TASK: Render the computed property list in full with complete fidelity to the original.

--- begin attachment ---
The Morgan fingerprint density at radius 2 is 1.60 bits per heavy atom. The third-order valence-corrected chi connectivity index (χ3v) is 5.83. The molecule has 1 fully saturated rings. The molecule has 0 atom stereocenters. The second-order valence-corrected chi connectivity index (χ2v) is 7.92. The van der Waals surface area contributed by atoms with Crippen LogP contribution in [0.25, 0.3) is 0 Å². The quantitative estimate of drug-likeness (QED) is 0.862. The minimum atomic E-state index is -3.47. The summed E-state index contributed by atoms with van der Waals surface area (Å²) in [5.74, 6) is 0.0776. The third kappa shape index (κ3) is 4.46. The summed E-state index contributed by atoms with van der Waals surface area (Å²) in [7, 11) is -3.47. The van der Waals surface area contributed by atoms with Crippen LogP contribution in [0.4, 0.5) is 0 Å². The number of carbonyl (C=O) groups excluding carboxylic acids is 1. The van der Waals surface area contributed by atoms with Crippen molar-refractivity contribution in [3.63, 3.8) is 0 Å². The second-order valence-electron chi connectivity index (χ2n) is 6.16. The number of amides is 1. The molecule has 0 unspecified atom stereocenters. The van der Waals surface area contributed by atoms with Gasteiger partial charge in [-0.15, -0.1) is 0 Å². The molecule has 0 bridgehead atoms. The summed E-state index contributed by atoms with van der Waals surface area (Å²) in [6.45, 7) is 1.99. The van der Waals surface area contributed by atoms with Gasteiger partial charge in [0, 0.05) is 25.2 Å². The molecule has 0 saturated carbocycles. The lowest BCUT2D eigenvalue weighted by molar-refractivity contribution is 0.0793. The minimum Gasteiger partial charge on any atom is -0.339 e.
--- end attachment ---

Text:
The Morgan fingerprint density at radius 2 is 1.60 bits per heavy atom. The third-order valence-corrected chi connectivity index (χ3v) is 5.83. The molecule has 1 fully saturated rings. The molecule has 0 atom stereocenters. The second-order valence-corrected chi connectivity index (χ2v) is 7.92. The van der Waals surface area contributed by atoms with Crippen LogP contribution in [0.25, 0.3) is 0 Å². The quantitative estimate of drug-likeness (QED) is 0.862. The minimum atomic E-state index is -3.47. The summed E-state index contributed by atoms with van der Waals surface area (Å²) in [5.74, 6) is 0.0776. The third kappa shape index (κ3) is 4.46. The summed E-state index contributed by atoms with van der Waals surface area (Å²) in [7, 11) is -3.47. The van der Waals surface area contributed by atoms with Crippen LogP contribution in [0.4, 0.5) is 0 Å². The number of carbonyl (C=O) groups excluding carboxylic acids is 1. The van der Waals surface area contributed by atoms with Crippen molar-refractivity contribution in [3.63, 3.8) is 0 Å². The second-order valence-electron chi connectivity index (χ2n) is 6.16. The number of amides is 1. The molecule has 0 unspecified atom stereocenters. The van der Waals surface area contributed by atoms with Gasteiger partial charge in [-0.15, -0.1) is 0 Å². The molecule has 0 bridgehead atoms. The summed E-state index contributed by atoms with van der Waals surface area (Å²) in [6.45, 7) is 1.99. The van der Waals surface area contributed by atoms with Gasteiger partial charge in [0, 0.05) is 25.2 Å². The molecule has 0 saturated carbocycles. The lowest BCUT2D eigenvalue weighted by molar-refractivity contribution is 0.0793. The minimum Gasteiger partial charge on any atom is -0.339 e.